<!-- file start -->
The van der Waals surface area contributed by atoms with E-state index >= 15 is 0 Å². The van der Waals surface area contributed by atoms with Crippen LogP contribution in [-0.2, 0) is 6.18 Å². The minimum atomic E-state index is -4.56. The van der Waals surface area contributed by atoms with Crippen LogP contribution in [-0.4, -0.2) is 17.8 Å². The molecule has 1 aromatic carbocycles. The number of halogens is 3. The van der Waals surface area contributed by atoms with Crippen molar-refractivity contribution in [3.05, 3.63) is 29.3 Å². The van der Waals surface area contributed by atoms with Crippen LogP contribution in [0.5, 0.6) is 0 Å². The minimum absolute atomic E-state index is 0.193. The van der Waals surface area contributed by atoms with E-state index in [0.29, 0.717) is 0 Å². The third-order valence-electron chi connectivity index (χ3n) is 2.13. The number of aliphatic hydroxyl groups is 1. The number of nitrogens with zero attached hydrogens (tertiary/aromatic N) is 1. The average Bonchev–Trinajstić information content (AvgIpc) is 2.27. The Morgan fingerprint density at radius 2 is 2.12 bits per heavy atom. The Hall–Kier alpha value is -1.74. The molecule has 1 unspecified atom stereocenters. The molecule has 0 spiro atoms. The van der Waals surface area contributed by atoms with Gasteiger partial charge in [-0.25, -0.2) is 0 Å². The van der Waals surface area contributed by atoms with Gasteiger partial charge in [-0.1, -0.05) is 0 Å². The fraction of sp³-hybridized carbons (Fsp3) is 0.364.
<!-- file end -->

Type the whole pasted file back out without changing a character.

The van der Waals surface area contributed by atoms with E-state index >= 15 is 0 Å². The van der Waals surface area contributed by atoms with Crippen LogP contribution in [-0.2, 0) is 6.18 Å². The minimum atomic E-state index is -4.56. The van der Waals surface area contributed by atoms with Crippen LogP contribution in [-0.4, -0.2) is 17.8 Å². The molecule has 1 aromatic carbocycles. The number of halogens is 3. The van der Waals surface area contributed by atoms with Crippen molar-refractivity contribution in [3.05, 3.63) is 29.3 Å². The van der Waals surface area contributed by atoms with Crippen LogP contribution in [0.5, 0.6) is 0 Å². The minimum absolute atomic E-state index is 0.193. The van der Waals surface area contributed by atoms with E-state index in [0.29, 0.717) is 0 Å². The third-order valence-electron chi connectivity index (χ3n) is 2.13. The number of aliphatic hydroxyl groups is 1. The number of nitrogens with zero attached hydrogens (tertiary/aromatic N) is 1. The average Bonchev–Trinajstić information content (AvgIpc) is 2.27. The Morgan fingerprint density at radius 2 is 2.12 bits per heavy atom. The Hall–Kier alpha value is -1.74. The molecule has 1 unspecified atom stereocenters. The molecule has 0 spiro atoms. The van der Waals surface area contributed by atoms with Gasteiger partial charge in [-0.25, -0.2) is 0 Å². The van der Waals surface area contributed by atoms with Gasteiger partial charge in [-0.1, -0.05) is 0 Å². The fraction of sp³-hybridized carbons (Fsp3) is 0.364.